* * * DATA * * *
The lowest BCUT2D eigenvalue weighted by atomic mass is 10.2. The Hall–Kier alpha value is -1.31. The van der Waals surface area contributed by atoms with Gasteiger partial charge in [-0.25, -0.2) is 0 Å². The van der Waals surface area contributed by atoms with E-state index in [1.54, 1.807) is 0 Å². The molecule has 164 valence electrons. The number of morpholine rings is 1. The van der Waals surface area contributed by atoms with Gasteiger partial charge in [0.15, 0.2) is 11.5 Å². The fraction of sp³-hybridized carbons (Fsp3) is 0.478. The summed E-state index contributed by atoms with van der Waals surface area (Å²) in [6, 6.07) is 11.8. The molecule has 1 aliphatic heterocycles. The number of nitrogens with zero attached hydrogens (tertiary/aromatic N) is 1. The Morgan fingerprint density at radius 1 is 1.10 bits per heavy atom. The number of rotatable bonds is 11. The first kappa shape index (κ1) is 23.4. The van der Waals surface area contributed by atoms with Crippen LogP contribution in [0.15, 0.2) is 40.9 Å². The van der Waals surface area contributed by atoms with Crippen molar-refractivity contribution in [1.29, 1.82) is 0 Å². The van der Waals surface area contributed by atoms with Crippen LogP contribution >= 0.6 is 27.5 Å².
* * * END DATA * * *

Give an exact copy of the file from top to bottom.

The lowest BCUT2D eigenvalue weighted by atomic mass is 10.2. The Hall–Kier alpha value is -1.31. The van der Waals surface area contributed by atoms with Gasteiger partial charge in [-0.25, -0.2) is 0 Å². The van der Waals surface area contributed by atoms with E-state index in [1.54, 1.807) is 0 Å². The molecule has 164 valence electrons. The number of morpholine rings is 1. The van der Waals surface area contributed by atoms with Gasteiger partial charge in [0.15, 0.2) is 11.5 Å². The fraction of sp³-hybridized carbons (Fsp3) is 0.478. The summed E-state index contributed by atoms with van der Waals surface area (Å²) in [6, 6.07) is 11.8. The molecule has 1 aliphatic heterocycles. The number of nitrogens with zero attached hydrogens (tertiary/aromatic N) is 1. The Morgan fingerprint density at radius 1 is 1.10 bits per heavy atom. The number of rotatable bonds is 11. The first kappa shape index (κ1) is 23.4. The van der Waals surface area contributed by atoms with Crippen LogP contribution in [0.15, 0.2) is 40.9 Å². The van der Waals surface area contributed by atoms with Crippen molar-refractivity contribution in [1.29, 1.82) is 0 Å². The van der Waals surface area contributed by atoms with Crippen LogP contribution >= 0.6 is 27.5 Å².